The Bank of Israel is freeing resources for the banks, by reducing the foreign currency reserves the banks are required to hold at the central bank.

The Bank of Israel today informed the banks that it will gradually reduce the secondary liquidity requirement, which forces the banks to hold reserves in foreign currency at the central bank. The requirement will finally be abolished altogether, the central bank said.

At the moment, the banks must create central bank deposits equaling 10% of their equity. The secondary liquidity requirement will be reduced by 1% of the total each month, the central bank said, until reaching zero.

In figures, the banks' obligatory reserves at the central bank will be reduced by $200 million a month over 10 months, thus freeing up their foreign currency resources, enabling them to expand their foreign currency lending.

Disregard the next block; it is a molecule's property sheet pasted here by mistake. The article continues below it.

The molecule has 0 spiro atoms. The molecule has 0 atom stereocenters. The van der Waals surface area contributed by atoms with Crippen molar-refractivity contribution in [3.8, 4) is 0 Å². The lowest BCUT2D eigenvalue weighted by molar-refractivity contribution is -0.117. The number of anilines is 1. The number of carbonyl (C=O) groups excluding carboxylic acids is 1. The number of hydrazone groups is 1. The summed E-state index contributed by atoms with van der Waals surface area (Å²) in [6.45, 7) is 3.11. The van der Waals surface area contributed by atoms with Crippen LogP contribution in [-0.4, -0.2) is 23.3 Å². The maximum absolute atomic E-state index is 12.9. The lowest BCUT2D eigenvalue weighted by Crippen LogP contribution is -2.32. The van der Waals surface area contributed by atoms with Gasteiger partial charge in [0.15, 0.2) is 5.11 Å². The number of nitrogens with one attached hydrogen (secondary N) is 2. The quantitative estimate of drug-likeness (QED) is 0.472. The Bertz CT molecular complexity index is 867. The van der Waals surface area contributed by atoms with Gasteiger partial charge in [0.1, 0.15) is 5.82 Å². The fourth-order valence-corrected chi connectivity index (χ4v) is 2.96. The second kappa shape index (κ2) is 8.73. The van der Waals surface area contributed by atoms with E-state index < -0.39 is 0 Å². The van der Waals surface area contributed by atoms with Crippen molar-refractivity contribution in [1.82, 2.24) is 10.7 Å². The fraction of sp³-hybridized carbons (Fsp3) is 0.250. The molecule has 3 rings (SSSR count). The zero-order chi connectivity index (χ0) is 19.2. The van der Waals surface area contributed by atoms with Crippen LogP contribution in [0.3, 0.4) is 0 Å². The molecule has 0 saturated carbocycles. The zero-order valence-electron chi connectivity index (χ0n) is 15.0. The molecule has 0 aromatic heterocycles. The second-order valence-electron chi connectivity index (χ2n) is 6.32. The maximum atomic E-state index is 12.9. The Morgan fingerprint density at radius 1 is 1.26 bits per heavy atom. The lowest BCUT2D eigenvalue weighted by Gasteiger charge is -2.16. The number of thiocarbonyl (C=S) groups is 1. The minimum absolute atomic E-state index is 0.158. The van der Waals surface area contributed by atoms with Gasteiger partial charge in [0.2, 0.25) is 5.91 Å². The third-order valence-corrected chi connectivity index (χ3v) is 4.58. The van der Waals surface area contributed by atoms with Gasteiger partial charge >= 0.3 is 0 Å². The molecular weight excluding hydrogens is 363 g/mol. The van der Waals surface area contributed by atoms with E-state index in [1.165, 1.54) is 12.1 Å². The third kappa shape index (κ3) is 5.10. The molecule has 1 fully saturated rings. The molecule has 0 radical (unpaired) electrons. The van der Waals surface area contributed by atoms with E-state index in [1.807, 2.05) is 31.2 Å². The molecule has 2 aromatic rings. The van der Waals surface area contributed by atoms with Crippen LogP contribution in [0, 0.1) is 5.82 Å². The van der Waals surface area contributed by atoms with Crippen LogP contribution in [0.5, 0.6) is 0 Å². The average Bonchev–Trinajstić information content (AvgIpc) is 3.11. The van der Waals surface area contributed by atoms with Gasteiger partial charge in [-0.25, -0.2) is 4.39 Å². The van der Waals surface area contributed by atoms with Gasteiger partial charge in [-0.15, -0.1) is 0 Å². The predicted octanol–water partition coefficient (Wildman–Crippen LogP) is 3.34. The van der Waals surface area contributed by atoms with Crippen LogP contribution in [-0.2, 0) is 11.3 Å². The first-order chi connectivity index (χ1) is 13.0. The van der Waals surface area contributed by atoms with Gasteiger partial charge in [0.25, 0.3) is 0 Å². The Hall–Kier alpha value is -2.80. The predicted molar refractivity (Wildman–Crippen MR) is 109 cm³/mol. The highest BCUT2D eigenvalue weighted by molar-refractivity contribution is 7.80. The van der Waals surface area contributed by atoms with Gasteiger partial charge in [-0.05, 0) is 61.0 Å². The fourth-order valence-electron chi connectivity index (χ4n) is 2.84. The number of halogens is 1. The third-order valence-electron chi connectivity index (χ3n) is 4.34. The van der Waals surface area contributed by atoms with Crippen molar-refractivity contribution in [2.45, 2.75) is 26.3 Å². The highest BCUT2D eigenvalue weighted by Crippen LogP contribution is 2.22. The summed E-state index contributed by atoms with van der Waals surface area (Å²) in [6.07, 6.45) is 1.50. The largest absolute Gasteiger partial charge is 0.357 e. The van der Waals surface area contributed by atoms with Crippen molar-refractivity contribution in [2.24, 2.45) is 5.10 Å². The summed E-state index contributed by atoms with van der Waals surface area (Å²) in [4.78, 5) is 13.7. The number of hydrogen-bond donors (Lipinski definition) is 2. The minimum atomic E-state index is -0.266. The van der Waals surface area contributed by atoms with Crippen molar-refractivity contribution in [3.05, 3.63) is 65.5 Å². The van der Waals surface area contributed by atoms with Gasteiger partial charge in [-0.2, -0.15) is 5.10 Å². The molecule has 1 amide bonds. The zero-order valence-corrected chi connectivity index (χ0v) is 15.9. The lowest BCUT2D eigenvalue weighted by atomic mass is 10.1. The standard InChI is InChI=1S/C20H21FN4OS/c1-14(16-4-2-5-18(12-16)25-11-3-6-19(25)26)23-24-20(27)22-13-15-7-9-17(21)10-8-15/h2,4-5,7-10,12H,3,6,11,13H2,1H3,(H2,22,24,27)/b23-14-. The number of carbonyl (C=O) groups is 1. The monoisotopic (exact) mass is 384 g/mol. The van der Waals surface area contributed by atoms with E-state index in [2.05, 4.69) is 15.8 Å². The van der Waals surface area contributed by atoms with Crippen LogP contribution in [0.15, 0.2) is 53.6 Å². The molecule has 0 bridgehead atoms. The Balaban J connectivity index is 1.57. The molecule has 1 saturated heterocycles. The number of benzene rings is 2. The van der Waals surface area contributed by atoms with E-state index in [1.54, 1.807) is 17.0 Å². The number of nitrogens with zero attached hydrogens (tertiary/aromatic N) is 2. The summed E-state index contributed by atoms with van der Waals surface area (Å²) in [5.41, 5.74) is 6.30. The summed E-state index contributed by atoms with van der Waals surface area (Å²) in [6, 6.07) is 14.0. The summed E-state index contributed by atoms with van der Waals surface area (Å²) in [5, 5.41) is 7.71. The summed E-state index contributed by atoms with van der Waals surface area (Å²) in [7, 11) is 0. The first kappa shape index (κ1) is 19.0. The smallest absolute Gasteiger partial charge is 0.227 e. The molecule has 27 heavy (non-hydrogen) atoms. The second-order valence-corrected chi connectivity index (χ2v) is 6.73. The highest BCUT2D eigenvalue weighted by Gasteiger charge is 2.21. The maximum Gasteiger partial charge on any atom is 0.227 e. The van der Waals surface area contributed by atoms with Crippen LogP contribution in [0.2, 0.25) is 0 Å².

Lately the Israeli banking establishment has been suffering from a crunch in foreign currency sources. Interest rates the banks are charged have risen, even though only First International Bank of Israel has had its credit status downgraded, said a source at one of the banks.

Another problem is that the influx of foreign currency to Israel has sharply decreased.

The banks have consequently raised interest rates for "preferred" customers, from Libor + 1% a month ago, to Libor + 1.6%-1.8%.

By freeing up resources, the central bank move could induce the banks to lower those interest rates again.

The Bank of Israel monetary department commented that the change complies with central bank policy the world wide, to reduce reliance on liquidity rates as a monetary tool. Secondary liquidity, the central bank noted, is a relic of the time the main use if foreign currency reserves was to stabilize the exchange rate.